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DBS, OCBC to see net profits dip, loan growth soften in Q1

“Softer NIM but resilient asset quality.”
 

Two of the largest banks in Singapore are expected to report a year-on-year (yoy) drop in net profits for the first quarter, although their asset quality will remain resilient according to UOB Kay Hian.

In a note, UOB Kay Hian projected DBS Group Holdings to see its first-quarter net income decline by 3% yoy to $2.5b, which will still represent a 10% rebound when compared to its net profit in the fourth quarter of 2023.

Oversea-Chinese Banking Corporation (OCBC) is also forecasted to book a 3% yoy decline in net profit to $1.8b for the first quarter. On a quarterly basis, the estimated bottom line will represent a 12% increase from the previous three months.

The two lenders are seen reporting softer net interest margin (NIM) in the first quarter largely due to the sharp decline in the three-month Hong Kong Interbank Offered Rate (HIBOR). Loan growth will also stay muted for the banking giants as companies borrow less amid a high-interest rate environment.

DBS and OCBC are estimated to see loan growth inch up by just 0.8% and 1.4% yoy, respectively.

Net interest income for DBS is also projected to ease to a 4% yoy growth in the first quarter from 4.7% in the previous three months, while OCBC’s net interest income could pick up by 4% yoy from 3.2% previously.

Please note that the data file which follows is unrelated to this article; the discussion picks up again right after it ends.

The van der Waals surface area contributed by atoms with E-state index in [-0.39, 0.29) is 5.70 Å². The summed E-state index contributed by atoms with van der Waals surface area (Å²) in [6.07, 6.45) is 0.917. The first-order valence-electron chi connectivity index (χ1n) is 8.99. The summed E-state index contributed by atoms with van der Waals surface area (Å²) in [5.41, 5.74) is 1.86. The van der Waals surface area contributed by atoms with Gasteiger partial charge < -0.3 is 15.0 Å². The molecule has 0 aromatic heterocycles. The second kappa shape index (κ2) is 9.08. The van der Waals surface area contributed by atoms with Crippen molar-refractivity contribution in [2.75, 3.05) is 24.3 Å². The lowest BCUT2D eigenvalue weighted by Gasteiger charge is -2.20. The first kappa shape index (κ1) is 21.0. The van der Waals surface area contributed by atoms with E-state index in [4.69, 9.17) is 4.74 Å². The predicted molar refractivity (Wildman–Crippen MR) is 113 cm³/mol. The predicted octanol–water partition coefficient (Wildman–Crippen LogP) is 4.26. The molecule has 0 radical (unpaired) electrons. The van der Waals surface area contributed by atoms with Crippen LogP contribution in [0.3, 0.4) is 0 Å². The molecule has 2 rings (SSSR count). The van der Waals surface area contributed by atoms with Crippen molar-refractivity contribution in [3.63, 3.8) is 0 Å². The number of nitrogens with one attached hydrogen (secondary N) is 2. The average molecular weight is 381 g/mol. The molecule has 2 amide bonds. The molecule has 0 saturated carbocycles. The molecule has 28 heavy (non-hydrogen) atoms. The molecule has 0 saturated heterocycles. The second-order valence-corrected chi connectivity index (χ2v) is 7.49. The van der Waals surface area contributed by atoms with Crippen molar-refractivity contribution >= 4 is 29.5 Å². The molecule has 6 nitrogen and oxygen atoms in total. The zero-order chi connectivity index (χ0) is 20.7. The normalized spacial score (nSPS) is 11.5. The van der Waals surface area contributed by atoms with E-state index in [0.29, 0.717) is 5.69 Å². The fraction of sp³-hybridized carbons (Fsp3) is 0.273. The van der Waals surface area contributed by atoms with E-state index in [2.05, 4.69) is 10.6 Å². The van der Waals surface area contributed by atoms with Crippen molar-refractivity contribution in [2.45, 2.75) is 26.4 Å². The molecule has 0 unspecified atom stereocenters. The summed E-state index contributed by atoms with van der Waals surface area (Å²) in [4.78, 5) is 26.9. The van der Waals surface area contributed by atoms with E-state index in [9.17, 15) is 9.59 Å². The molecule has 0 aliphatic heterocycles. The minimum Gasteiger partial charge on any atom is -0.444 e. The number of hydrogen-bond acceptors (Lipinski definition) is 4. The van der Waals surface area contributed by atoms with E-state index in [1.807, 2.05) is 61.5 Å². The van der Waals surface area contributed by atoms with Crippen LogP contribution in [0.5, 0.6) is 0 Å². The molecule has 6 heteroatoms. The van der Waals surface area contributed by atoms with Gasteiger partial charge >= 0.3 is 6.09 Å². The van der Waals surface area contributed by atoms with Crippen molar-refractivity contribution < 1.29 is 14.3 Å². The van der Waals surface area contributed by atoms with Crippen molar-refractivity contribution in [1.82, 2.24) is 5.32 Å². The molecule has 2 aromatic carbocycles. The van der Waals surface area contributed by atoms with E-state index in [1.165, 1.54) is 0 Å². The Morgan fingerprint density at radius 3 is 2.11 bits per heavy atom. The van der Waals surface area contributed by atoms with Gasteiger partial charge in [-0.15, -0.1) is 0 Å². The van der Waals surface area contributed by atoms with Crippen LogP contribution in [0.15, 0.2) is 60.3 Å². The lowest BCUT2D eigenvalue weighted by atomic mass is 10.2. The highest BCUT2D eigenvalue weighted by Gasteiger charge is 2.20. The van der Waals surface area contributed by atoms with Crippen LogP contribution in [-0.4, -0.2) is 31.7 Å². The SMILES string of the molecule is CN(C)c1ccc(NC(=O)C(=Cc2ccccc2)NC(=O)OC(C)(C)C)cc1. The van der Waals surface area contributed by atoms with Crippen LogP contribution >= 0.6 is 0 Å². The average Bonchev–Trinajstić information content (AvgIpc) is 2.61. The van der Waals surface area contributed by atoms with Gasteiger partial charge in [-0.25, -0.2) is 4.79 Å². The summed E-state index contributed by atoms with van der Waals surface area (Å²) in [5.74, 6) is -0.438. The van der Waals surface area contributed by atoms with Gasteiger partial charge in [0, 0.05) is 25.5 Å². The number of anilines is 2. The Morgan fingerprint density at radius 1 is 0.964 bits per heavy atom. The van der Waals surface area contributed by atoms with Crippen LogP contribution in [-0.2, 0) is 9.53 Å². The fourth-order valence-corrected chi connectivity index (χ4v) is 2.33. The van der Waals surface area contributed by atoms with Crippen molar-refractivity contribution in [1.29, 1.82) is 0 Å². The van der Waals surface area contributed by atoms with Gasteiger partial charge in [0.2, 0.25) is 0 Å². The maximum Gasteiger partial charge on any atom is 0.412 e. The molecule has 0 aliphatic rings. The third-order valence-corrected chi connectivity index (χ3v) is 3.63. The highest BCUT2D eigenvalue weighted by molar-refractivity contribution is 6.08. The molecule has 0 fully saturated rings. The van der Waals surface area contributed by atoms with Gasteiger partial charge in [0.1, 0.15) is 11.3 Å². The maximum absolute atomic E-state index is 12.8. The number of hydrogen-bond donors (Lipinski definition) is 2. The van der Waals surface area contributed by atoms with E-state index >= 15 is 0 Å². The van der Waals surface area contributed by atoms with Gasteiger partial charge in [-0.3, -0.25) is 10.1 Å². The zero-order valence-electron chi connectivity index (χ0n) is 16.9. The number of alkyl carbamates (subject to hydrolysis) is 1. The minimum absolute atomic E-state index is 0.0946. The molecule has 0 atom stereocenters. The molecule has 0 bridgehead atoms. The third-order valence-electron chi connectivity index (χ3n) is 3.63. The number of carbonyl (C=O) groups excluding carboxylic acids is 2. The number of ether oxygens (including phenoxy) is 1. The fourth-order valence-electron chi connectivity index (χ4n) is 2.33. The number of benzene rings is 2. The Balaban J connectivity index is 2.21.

Despite rising interest rates, UOB Kay Hian expects the banks to keep the quality of their assets stable. DBS’s non-performing loan (NPL) formation will likely stay benign with a stable NPL ratio of 1.1% for the first quarter.

“DBS has accumulated ample management overlay for general provisions of S$2.2b set aside previously during the COVID-19 pandemic. We expect DBS to set aside total provisions of S$213m and incur credit cost of 20bp in 1Q24,” UOB Kay Hian said in the note.

OCBC’s NPL ratio is also expected to remain steady at 1%.

“[OCBC’s] management aims to deliver incremental revenue of S$3b cumulatively over 2023-25, driven by… Asian wealth, trade and investment flows, new economy, and sustainable financing,” it added.

UOB Kay Hian maintained an “overweight” rating for Singapore’s largest banks.

ALSO READ: DBS, OCBC to log higher net profits, muted loan growth for Q4

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